Could an Intergovernmental Panel on Global Sustainability provide the scientific leadership, coordination and infrastructure the UN needs asks Owen Gaffney from the Geosphere-Biosphere Programme
Despite political rhetoric and two decades of international agreements, genuine sustainable development remains as elusive as ever.
Gro Harlem Brundtland’s commission defined sustainable development as development that “meets the needs of the present without compromising the ability of future generations to meet their own needs.” From this foundation the 1992 Rio Earth Summit erected three pillars: economic, social, and environmental. Unwittingly, this model has served to sever the global environment from other developmental concerns contributing to environmental policy failures.
Global challenges, from poverty eradication and fisheries depletion to climate change and the financial crisis, are interconnected and interdependent. Two decades of research has highlighted the tight coupling between the Earth system and the socio-economic system. Indeed, there is ample evidence that the global socio-economic system is now the major driver of change at the planetary level. Humanity has the strength and power of geological forces such as ice ages or a meteorite impact, leading scientists to argue we have entered a new geological epoch, the Anthropocene.
Without urgent action many societies can expect prolonged droughts, spreading dust-bowls, sea level rise, and extreme events. We are taking the Earth system close to thresholds. Increasingly, this will affect economic, and political stability, whilst raising the cost of improving human wellbeing.
It has been questioned whether the UN is fit to address these challenges. One recognised failure of the institution is the fragmented and often weak international science-policy interface. It is striking that no independent, impartial scientific assessment of global sustainability exists. A strong science-policy interface that has the freedom and flexibility to connect the dots, propose solutions and sound alarm bells on emerging issues is required.
Rio+20 provides a once-in-a-generation opportunity to significantly improve coordination and coherence of the science-policy interface at the international level. Concrete proposals, however, remain thin on the ground.
One possible solution for combatting fragmentation is an Intergovernmental Panel on Global Sustainability. Such a panel would focus on risks and solutions and produce a state-of-the-planet assessment that includes social, economic and political dimensions. A new panel on global sustainability could be complemented by the appointment of a Chief Scientific Advisor to the UN working directly beneath the Secretary General. This package would create the scientific leadership, vision, and infrastructure the UN desperately needs.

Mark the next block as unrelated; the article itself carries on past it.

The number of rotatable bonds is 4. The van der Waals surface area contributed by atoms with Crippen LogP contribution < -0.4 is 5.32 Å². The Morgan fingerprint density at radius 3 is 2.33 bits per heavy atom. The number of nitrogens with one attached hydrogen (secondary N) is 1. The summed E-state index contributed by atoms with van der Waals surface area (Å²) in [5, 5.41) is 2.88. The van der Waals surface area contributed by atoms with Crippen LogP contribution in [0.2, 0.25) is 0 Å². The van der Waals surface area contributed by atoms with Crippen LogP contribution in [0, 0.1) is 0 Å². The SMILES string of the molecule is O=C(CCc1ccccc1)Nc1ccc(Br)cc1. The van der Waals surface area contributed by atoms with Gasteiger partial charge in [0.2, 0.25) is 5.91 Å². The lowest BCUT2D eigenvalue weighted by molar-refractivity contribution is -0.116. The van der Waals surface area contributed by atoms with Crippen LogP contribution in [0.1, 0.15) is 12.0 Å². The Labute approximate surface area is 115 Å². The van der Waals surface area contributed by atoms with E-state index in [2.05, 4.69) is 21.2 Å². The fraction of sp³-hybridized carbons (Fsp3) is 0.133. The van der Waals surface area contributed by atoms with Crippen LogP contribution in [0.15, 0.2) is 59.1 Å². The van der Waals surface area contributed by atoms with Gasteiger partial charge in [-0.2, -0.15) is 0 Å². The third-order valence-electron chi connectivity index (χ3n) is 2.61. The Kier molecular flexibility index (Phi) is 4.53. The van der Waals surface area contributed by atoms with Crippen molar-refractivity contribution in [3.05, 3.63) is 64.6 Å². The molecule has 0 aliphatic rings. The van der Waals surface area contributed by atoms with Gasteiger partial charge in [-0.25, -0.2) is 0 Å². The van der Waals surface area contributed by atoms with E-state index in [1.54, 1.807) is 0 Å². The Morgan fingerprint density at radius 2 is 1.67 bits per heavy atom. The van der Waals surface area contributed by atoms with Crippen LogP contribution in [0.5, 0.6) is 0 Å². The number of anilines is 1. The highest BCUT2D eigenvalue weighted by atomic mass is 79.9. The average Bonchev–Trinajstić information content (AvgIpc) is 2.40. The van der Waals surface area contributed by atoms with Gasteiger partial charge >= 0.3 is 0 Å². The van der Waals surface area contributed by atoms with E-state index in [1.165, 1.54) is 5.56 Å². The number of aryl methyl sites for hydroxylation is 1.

It would be a mistake to ghettoise such a sustainability panel by parking it beneath an environmental arm of the UN system. A new panel must truly work across the entire UN. To be successful it must have a broad sponsor base that includes international financial institutions (IMF, World Trade Organization, and World Bank). A natural home could be the newly-proposed UN Sustainable Development Council. It is important that the panel adopts the term ‘global sustainability’ rather than ‘sustainable development’ to indicate the problem is not restricted to developing nations: all nations have a duty to work towards global sustainability.
A serious consideration is the number of existing assessments. The Intergovernmental Panel on Climate Change (IPCC) has set the gold standard. The Millennium Ecosystem Assessment is highly-regarded. The Intergovernmental Platform on Biodiversity and Ecosystem Services (IPBES) was launched recently. Now there are further calls for marine and nitrogen assessments.
But is assessment proliferation useful? It risks further fragmenting the science precisely at a time scientists are arguing for coherency. An Intergovernmental Panel on Global Sustainability will not compete or negate existing assessments. On the contrary it will bind them together maximising their effectiveness.
If the motivation can be found for such a panel, then the timing is good. Indeed, we may see history repeat itself. In 1988, Swedish academic Bert Bolin and colleagues set up the IPCC to assess climate. It followed naturally from two influential international research programmes initiated in the seventies and eighties by the far-sighted Bolin: the World Climate Research Programme and the International Geosphere-Biosphere Programme. Bolin argued that a distinction between the science and the science-policy was essential. These programmes were set up to do the science; IPCC assessed it.
Now a consortium of leading international organisations is pushing for a realignment of the four large international research programmes (WCRP, IGBP, DIVERSITAS, International Human Dimensions Programme on Global Environmental Change). The consortium wants to steer these programmes towards a ten-year focus on Earth-system sustainability, entitled Future Earth. 2012 will see the launch of Future Earth. If this is to be as successful as its predecessors, it will need an international policy focus to bring together the new knowledge generated. A new panel could provide this focus.
This article is cross-posted from Stakeholder Forum’s Outreach, a multi-stakeholder magazine on environment and sustainable development.